Postby Diadem » Thu Oct 06, 2011 3:17 am UTC

poxic wrote:Diadem, meet Cleverbeans. Cleverbeans, meet Diadem. I think you two will get along just fine.

I can't agree with Cleverbeans's post. Celebrating feels wrong.

However none of us here personally knew the guy. Whether people feel sad or happy or anything in between upon hearing this news, it has nothing to do with Steve Jobs as a person, because noone here knew anything about that person. The response is purely based on Steve Jobs the celebrity. There's nothing wrong with that, celebrities can have a lot of effect on our lives, and so it's no more than logical to feel some emotions, good or bad, when hearing they have passed away. But let's not pretend it's anything more than that.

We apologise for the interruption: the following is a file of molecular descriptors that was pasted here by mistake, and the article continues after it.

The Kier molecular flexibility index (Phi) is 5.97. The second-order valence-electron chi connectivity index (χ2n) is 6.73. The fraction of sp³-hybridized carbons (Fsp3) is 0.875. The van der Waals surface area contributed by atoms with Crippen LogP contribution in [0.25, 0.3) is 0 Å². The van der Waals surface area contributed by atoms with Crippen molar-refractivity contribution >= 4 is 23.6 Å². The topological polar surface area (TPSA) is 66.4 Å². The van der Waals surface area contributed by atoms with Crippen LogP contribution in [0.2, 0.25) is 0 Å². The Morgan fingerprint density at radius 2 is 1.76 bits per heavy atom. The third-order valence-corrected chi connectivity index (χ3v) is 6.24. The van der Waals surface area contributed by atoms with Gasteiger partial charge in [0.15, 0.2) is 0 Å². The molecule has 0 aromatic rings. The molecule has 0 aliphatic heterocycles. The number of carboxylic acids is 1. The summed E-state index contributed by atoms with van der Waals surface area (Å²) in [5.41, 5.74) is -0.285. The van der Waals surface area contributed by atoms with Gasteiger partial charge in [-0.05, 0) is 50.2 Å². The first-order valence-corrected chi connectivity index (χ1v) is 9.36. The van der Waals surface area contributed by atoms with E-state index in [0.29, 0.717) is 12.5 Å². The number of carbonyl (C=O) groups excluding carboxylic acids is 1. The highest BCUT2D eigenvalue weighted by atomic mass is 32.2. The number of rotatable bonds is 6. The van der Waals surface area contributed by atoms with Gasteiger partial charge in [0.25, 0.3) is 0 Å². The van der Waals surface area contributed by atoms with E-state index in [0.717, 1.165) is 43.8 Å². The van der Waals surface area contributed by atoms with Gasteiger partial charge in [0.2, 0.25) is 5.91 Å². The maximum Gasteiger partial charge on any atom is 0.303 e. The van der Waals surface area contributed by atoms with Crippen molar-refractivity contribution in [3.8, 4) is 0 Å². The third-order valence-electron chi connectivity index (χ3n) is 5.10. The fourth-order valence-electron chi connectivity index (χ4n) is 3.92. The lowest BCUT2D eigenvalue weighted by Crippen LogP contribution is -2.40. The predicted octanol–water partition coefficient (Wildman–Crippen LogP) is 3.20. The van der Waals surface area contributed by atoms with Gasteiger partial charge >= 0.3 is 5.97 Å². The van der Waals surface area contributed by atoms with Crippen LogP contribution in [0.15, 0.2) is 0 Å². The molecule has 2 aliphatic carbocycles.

And the impact Steve Jobs had on our lives is unequivocally bad. So tell me again, why should I feel bad about it?
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Re: RIP Steve Jobs

Postby The Great Hippo » Thu Oct 06, 2011 3:20 am UTC

Steax wrote:Out of curiosity, what is this "most evil" you talk about?
Spoiler:
Image




Diadem wrote:And the impact Steve Jobs had on our lives is unequivocally bad. So tell me again, why should I feel bad about it?
Yeah, man, I still remember that time that Steve Jobs came to my house, ate all my candy, kicked my cat, and pissed on my snazzy rug.

Man, what a dick.
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Re: RIP Steve Jobs

Postby Diadem » Thu Oct 06, 2011 3:21 am UTC

sourmìlk wrote:Most evil? That's cute.

British East India Company: Defunct June 1, 1874

You're stretching the defition of 'currently in existence' here.
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Re: RIP Steve Jobs

Postby buddy431 » Thu Oct 06, 2011 3:23 am UTC